Autoimmune diseases are a heterogeneous group of disorders affecting different organs and tissues. New tools, such as genome-wide association studies, have provided evidence for new susceptibility loci and candidate genes in the disease process including common susceptibility genes involved in the immunological synapse and T cell activation. Close linkages have been found in a number of diseases, including ankylosing spondylitis, multiple sclerosis, Crohn's disease and insulin-dependent diabetes mellitus (Type 1 diabetes mellitus). Evidence for some association with Type 1 diabetes was previously found in the region containing 5q15/. ERAP1 (endoplasmic reticulum aminopeptidase 1) (rs30187, ARTS1).Recent data suggest that in eukaryotic cells in addition to the ubiquitin/proteasome system another proteolytic pathway may have a significant role in the autoimmunity process, i.e. the autophagic pathway which constitutes the principal regulated catabolic process mediated by lysosomes. Autophagy could play a role in MHC class I and class II self-antigen presentation at the basis of the autoimmunity process. Furthermore cross-talk among different proteolytic pathways was recently highlighted i.e. components processed in the ubiquitin/proteasome system possibly engaged in autophagic pathways.T1D is an autoimmune disease characterised by the destruction of pancreatic beta cells by autoreactive T cells. Immunological abnormalities can precede months to years the initial symptoms and clinical diagnosis. Our hypothesis suggests that in the autoimmune process autophagy can intervene at different levels, during the thymic selection process of T lymphocytes causing escape of autoreactive T cells, at the initiation stage of the disease, in the preclinical period or subsequently to the disease onset having a role at the level of perpetuation of the autoimmunity process.Supporting evidence derives from the already reported discovery of polymorphisms in autophagy-related genes in patients affected by several autoimmune conditions such as Systemic Lupus Erithematosus. In addition deregulated autophagy was detected in T cells from lupus-prone mice and also found in T cells from patients. Autophagy was found activated in osteoclasts from RA patients as demonstrated by the increased expression of Atg7 and Beclin-1.Our hypothesis to be unraveled could have, if correct, relevant implications for the management of autoimmune conditions such as Type 1 diabetes. In principle, novel therapeutic approaches could be established by targeting deregulated autophagy offering novel opportunities to personalized medicine in patients affected by the disease. © 2014 Elsevier Ltd. Source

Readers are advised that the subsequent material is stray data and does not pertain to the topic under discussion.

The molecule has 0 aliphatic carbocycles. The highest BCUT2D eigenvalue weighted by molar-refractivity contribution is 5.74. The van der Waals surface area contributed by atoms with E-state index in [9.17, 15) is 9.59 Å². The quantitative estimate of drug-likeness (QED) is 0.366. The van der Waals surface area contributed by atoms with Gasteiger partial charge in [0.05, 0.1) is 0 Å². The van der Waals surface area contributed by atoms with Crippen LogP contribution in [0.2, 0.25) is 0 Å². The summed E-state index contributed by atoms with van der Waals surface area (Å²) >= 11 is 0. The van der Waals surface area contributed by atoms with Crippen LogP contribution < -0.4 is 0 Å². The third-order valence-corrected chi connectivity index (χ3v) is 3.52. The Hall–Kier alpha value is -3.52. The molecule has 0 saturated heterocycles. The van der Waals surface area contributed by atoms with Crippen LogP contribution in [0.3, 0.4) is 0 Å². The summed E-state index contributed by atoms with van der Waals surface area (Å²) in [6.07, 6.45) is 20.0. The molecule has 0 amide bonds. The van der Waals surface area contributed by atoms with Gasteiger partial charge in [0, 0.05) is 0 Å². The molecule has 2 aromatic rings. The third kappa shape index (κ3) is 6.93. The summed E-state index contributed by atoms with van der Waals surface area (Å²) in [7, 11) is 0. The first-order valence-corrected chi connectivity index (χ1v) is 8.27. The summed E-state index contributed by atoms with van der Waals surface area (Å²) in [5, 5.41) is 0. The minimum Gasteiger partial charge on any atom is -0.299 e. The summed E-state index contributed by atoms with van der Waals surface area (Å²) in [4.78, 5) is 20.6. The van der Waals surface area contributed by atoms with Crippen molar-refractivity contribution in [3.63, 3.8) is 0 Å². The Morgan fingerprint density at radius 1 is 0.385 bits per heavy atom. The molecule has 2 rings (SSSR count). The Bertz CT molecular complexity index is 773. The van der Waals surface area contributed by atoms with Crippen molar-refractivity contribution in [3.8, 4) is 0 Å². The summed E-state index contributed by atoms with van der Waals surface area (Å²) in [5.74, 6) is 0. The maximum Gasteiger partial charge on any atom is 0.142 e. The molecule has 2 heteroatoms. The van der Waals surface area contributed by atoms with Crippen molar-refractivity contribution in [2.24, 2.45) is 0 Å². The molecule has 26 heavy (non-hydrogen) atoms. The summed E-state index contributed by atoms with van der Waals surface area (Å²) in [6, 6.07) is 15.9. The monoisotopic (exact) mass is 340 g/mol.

Pham B.N.,Reims University Hospital Center | Musset L.,UF dImmunochimie et Autoimmunite | Chyderiotis G.,Biomnis | Olsson N.O.,CHU Dijon | Fabien N.,Autoimmunity Laboratory
Journal of Digestive Diseases | Year: 2014

Celiac disease is a complex autoimmune disease affecting patients of any age, who may present a wide variety of clinical manifestations. Different guidelines for the diagnosis and management of celiac disease have been recently published. The aim of this study was to determine whether the recommendations issued in these guidelines have been adopted by physicians in France when celiac disease was suspected. Methods: A total of 5521 physicians were asked to fill in a detailed questionnaire on diagnosing celiac disease to evaluate their medical practice, as to the type of symptoms leading to the suspicion of celiac disease, the prescription of duodenal biopsy or serological tests, the type of serological tests (anti-tissue transglutaminase, anti-endomysium, anti-gliadin and anti-reticulin antibodies, total immunoglobulin A measurement) prescribed to diagnose celiac disease. Results: The analysis of the responses of 256 general practitioners (GPs), 221 gastroenterologists and 227 pediatricians showed that the protean clinical presentations of celiac disease might be better recognized by gastroenterologists and pediatricians than by GPs. Gastroenterologists asked for duodenal biopsy much more often than GPs and pediatricians when celiac disease was suspected. Serological testing and knowledge of critical markers, prescribed to diagnose celiac disease, differed among GPs, gastroenterologists and pediatricians. Conclusion: Analysis of medical prescriptions showed that the recommendations for celiac disease diagnosis are not necessarily followed by physicians, emphasizing the fact that the impact of national or international guidelines on medical behavior should be evaluated. © 2014 Chinese Medical Association Shanghai Branch. Source